Flathead Electric Co-op plans to install an advanced large-scale battery developed by Zinc Air Inc. on its campus in Kalispell to test out the new technology, company officials announced Thursday.
The installation will act as a trial run for Zinc Air, which has been working on battery modules that could store large amounts of energy generated by existing utilities and renewable sources.
The field trial will allow Zinc and Flathead Electric to run a number of applications for both utility and co-op customer benefits, such as peak demand reduction and load shifting, according to company officials.
Cheryl Talley, FEC’s director of member and energy services, said she is interested in the results of the project and how it might benefit members of the co-op.
Zinc Air is delivering its first field installations this year and hopes for commercial deployments in 2014, according to the company.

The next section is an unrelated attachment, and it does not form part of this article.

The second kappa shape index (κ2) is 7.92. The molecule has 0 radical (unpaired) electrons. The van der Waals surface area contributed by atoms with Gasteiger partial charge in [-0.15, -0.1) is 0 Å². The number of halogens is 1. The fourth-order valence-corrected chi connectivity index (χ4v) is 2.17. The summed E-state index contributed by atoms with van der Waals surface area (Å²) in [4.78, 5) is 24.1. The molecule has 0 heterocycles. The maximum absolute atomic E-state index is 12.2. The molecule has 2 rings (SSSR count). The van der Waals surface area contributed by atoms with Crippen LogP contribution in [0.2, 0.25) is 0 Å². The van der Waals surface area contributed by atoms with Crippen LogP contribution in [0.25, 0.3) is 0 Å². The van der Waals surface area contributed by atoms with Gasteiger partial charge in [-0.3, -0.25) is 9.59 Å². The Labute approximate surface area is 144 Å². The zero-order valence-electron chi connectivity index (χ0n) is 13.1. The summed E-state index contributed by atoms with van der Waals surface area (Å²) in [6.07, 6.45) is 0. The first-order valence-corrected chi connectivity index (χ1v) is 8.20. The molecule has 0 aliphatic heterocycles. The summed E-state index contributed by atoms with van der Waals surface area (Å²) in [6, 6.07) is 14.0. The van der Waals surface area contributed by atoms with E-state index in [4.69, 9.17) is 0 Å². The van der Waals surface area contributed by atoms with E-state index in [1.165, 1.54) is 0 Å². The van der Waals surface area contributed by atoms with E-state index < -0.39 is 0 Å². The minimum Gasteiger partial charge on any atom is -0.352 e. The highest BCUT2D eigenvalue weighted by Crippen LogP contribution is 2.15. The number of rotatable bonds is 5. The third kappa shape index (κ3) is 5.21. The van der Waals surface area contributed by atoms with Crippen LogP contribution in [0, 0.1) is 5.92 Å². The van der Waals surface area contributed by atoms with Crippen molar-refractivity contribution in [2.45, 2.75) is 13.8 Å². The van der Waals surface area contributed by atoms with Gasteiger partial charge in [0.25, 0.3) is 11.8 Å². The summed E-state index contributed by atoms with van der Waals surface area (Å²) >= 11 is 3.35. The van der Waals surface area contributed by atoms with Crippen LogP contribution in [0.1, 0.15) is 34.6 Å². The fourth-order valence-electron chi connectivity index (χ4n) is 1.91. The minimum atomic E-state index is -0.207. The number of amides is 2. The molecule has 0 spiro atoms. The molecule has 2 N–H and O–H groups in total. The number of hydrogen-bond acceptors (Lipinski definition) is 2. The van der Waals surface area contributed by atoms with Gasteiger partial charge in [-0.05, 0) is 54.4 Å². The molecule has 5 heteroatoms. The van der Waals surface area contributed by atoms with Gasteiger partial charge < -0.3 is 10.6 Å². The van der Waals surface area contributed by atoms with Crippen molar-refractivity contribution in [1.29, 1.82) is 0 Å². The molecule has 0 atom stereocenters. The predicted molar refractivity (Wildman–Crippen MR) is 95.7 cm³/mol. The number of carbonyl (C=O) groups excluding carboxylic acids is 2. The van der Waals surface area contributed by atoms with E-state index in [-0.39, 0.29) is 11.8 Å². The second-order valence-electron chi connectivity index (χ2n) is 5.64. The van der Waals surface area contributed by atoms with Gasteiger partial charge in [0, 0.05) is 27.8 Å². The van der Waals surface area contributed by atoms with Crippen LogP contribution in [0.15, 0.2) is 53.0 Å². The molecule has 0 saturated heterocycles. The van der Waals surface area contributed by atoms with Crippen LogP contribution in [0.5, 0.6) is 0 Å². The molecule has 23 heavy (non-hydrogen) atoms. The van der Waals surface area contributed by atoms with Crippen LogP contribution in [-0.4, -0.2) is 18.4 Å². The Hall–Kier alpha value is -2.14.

“This is another major step for Zinc Air and commercializing our technology. Working with FEC will give us first-hand knowledge and experience in the operation of the battery system,” Zinc President Craig Wilkins said in a statement. “Running these tests in our own back yard is also a great way for us to support the local economy.”
The Zinc Redox battery is being designed to provide a low-cost, environmentally safe solution to vast inefficiencies and imbalances within the nation’s energy grid. It could also provide renewable sources, like wind farms, a new ability to store unused energy that could be used later.
Company officials unveiled the modules at open house events in December. Zinc researchers say their batteries will be able to individually store enough energy to run roughly 140 homes for an hour.
Flathead Electric was established in 1937 and is the largest electric cooperative in Montana, with a mix of rural and urban residential, commercial, and industrial members.
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